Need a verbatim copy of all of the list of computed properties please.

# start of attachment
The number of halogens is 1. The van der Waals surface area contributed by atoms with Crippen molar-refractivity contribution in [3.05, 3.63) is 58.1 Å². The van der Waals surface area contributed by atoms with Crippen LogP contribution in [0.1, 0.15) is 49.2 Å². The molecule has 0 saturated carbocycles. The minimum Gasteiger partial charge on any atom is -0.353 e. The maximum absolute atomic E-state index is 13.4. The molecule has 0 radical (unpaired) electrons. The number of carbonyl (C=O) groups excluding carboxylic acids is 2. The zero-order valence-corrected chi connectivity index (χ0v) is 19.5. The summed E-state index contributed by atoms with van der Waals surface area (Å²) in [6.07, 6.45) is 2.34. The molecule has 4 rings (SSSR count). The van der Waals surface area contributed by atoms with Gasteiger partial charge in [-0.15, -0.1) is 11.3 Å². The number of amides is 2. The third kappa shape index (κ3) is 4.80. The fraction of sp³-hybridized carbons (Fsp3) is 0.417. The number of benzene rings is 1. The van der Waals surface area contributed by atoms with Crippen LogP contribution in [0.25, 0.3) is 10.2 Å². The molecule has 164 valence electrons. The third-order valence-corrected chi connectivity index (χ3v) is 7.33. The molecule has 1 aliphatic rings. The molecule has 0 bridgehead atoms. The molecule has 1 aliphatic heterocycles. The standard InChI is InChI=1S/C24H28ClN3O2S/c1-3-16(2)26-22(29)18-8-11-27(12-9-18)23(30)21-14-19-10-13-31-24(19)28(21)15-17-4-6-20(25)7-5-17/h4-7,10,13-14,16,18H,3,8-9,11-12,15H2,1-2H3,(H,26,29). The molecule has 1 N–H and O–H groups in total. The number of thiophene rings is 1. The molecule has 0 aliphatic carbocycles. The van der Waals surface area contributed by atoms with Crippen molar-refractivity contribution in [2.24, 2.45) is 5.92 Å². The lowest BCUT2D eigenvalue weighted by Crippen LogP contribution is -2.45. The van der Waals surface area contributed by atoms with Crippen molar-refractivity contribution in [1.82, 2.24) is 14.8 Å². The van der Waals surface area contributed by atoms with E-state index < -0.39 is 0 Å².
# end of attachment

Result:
The number of halogens is 1. The van der Waals surface area contributed by atoms with Crippen molar-refractivity contribution in [3.05, 3.63) is 58.1 Å². The van der Waals surface area contributed by atoms with Crippen LogP contribution in [0.1, 0.15) is 49.2 Å². The molecule has 0 saturated carbocycles. The minimum Gasteiger partial charge on any atom is -0.353 e. The maximum absolute atomic E-state index is 13.4. The molecule has 0 radical (unpaired) electrons. The number of carbonyl (C=O) groups excluding carboxylic acids is 2. The zero-order valence-corrected chi connectivity index (χ0v) is 19.5. The summed E-state index contributed by atoms with van der Waals surface area (Å²) in [6.07, 6.45) is 2.34. The molecule has 4 rings (SSSR count). The van der Waals surface area contributed by atoms with Gasteiger partial charge in [-0.15, -0.1) is 11.3 Å². The number of amides is 2. The third kappa shape index (κ3) is 4.80. The fraction of sp³-hybridized carbons (Fsp3) is 0.417. The number of benzene rings is 1. The van der Waals surface area contributed by atoms with Crippen LogP contribution in [0.25, 0.3) is 10.2 Å². The molecule has 164 valence electrons. The third-order valence-corrected chi connectivity index (χ3v) is 7.33. The molecule has 1 aliphatic rings. The molecule has 0 bridgehead atoms. The molecule has 1 aliphatic heterocycles. The standard InChI is InChI=1S/C24H28ClN3O2S/c1-3-16(2)26-22(29)18-8-11-27(12-9-18)23(30)21-14-19-10-13-31-24(19)28(21)15-17-4-6-20(25)7-5-17/h4-7,10,13-14,16,18H,3,8-9,11-12,15H2,1-2H3,(H,26,29). The molecule has 1 N–H and O–H groups in total. The number of thiophene rings is 1. The molecule has 0 aliphatic carbocycles. The van der Waals surface area contributed by atoms with Crippen molar-refractivity contribution in [2.24, 2.45) is 5.92 Å². The lowest BCUT2D eigenvalue weighted by Crippen LogP contribution is -2.45. The van der Waals surface area contributed by atoms with Crippen molar-refractivity contribution in [1.82, 2.24) is 14.8 Å². The van der Waals surface area contributed by atoms with E-state index < -0.39 is 0 Å².